PrivacyRaven provides three types of attacks: model extraction, membership inference, and model inversion. Most of the library is dedicated to wrappers and interfaces for launching these attacks, so users don’t need an extensive background in machine learning or security.
1. Model Extraction
Model extraction attacks directly violate the intellectual property of a system. The primary objective is to extract a substitute model, or grant an adversary a copycat version of the target.
These attacks fall into two categories: optimized for high accuracy or optimized for high fidelity. A high-accuracy substitute model attempts to perform the task to the best of its ability. If the target model incorrectly classifies a data point, the substitute model will prioritize the correct classification. In contrast, a high-fidelity substitute model will duplicate the errors of the target model.
High-accuracy attacks are typically financially motivated. Models are often embedded in a Machine-Learning-as-a-Service distribution scheme, where users are billed according to the number of queries they send. With a substitute model, an adversary can avoid paying for the target and profit from their own version.
High-fidelity attacks are used for reconnaissance to learn more about the target. The substitute model extracted using this attack allows the adversary to launch other classes of attacks, including membership inference and model inversion.
Because the existing methods of model extraction often adopt disparate approaches, most security tools and implementations treat each extraction attack distinctly. PrivacyRaven instead partitions model extraction into multiple phases that encompass most attacks found in the literature (notably excluding cryptanalytic extraction):
- Synthesis: First, synthetic data is generated with techniques such as leveraging public data, exploiting population statistics, and collecting adversarial examples.
- Training: A preliminary substitute model is trained on the synthetic dataset. Depending on the attack objectives and configuration, this model doesn’t need to have the same architecture as the target model.
- Retraining: The substitute model is retrained using a subset sampling strategy to optimize the synthetic data quality and the overall attack performance. This phase is optional.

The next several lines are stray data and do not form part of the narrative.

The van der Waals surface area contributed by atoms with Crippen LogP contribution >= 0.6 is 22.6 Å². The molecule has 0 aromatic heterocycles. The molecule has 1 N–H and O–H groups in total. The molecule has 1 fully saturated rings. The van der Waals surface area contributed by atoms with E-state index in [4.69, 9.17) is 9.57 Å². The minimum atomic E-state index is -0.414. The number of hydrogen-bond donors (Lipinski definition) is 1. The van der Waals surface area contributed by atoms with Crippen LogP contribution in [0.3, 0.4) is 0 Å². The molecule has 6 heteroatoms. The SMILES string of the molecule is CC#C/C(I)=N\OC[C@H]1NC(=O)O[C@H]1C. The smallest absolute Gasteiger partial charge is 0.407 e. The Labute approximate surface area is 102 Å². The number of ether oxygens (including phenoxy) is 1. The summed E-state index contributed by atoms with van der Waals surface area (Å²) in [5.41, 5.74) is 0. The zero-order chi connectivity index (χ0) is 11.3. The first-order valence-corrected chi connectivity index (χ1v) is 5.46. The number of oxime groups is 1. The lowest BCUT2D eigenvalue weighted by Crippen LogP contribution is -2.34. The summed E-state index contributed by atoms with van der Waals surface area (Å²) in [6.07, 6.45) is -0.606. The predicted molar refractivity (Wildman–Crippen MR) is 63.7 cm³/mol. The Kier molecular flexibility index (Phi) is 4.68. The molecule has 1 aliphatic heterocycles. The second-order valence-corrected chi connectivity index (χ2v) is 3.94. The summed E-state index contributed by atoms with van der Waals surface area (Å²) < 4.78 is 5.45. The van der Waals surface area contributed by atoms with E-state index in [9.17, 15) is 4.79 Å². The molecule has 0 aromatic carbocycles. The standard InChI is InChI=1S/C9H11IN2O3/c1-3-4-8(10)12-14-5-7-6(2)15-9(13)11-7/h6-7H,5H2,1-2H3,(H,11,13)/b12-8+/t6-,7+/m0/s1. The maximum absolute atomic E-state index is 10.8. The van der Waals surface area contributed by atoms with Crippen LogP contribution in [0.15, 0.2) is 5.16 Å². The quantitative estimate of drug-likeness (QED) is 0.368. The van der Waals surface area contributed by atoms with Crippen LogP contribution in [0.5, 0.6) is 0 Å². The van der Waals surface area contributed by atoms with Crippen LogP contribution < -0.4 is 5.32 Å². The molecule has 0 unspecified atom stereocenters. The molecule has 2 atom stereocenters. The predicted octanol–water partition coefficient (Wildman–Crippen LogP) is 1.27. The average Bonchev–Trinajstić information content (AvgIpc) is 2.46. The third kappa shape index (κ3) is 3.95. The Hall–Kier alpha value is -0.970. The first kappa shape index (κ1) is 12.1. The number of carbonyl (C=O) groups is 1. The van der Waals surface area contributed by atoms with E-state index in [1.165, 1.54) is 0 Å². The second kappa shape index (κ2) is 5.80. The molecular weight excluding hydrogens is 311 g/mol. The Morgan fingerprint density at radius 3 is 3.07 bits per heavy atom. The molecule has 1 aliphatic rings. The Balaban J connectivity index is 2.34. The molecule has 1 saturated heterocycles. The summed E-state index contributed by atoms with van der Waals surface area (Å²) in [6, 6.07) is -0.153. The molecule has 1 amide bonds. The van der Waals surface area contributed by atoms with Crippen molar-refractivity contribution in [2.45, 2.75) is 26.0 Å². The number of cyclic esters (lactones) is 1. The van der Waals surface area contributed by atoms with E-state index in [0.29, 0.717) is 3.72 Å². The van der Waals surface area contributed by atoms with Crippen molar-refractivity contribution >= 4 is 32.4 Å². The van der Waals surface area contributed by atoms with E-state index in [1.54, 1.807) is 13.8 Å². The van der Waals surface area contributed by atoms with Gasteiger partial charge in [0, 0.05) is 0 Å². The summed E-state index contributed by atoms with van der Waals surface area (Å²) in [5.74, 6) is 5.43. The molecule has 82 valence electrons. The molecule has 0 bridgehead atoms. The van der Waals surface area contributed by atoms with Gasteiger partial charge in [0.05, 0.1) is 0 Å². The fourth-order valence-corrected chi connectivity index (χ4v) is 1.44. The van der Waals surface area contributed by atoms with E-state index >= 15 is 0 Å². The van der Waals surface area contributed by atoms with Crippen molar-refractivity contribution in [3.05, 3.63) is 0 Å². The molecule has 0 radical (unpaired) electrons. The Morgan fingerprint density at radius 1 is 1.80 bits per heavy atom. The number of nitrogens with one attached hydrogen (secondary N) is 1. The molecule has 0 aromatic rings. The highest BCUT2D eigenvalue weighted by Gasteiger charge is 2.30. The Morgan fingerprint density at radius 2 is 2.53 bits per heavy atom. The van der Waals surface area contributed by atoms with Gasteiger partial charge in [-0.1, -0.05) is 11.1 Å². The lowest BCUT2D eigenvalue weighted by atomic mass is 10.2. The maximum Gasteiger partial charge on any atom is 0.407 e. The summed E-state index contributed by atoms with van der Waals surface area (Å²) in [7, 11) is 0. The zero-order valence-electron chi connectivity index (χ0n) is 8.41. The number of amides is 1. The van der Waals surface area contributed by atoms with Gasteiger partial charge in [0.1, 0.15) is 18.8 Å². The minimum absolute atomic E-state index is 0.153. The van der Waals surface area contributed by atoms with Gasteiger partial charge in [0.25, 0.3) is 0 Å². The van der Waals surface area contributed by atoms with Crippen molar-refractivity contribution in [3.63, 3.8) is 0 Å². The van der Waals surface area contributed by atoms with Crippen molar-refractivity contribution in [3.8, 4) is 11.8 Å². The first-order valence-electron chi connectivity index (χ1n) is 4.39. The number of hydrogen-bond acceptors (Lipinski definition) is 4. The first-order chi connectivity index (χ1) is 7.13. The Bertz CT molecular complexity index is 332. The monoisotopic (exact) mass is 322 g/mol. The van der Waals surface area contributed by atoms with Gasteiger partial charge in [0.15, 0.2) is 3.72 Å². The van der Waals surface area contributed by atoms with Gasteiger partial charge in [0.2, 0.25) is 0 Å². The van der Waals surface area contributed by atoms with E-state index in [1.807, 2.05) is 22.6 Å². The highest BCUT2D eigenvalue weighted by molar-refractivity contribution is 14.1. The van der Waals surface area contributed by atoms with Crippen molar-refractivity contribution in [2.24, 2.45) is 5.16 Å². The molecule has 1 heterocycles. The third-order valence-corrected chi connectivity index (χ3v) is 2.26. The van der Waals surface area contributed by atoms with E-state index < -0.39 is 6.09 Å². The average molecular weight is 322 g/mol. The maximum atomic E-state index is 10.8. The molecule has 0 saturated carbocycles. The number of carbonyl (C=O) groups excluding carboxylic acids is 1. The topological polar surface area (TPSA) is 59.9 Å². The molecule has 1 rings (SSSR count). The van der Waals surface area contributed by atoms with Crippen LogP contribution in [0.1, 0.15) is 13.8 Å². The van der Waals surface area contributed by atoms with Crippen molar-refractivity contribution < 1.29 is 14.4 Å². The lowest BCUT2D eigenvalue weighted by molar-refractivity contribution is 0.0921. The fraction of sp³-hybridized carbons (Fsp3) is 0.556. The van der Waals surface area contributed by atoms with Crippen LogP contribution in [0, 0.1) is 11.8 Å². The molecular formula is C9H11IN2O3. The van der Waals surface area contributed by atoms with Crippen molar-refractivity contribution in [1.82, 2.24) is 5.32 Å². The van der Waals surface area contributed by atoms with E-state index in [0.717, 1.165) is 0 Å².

With this modular approach, users can quickly switch between different synthesizers, sampling strategies, and other features without being limited to configurations that have already been tested and presented. For example, a user may combine a synthesizer found in one paper on extraction attacks with a subset sampling strategy found in another one.
2. Membership Inference
Membership inference attacks are, at their core, re-identification attacks that undermine trust in the systems they target. For example, patients have to trust medical diagnosis system developers with their private medical data. But if a patient’s participation, images, and diagnosis are recovered by an adversary, it will diminish the trustworthiness of the whole system.
PrivacyRaven separates membership inference into different phases:
During a membership inference attack, an attack network is trained to detect whether a data point is included in the training dataset. To train the attack network, a model extraction attack is launched. The outputs are combined with adversarial robustness calculations to generate the dataset.
Unlike similar tools, PrivacyRaven integrates the model extraction API, which makes it easier to optimize the first phase, improve attack performance, and achieve stronger privacy guarantees. Additionally, PrivacyRaven is one of the first implementations of label-only membership inference attacks.
3. Model Inversion
Model inversion attacks look for data that the model has already memorized. Launching an inversion attack on the medical diagnosis system, for instance, would yield the CAT scan’s training dataset. In PrivacyRaven, this attack will be implemented by training a neural network to act as the inverse of the target model. Currently, this feature is in incubation and will be integrated into future PrivacyRaven releases.
Upcoming Flight Plans
We are rapidly adding more methods for model extraction, membership inference, and model inversion. Likewise, we’ll improve and extend the capabilities of PrivacyRaven to address the priorities of the larger deep learning and security communities. Right now, we’re considering: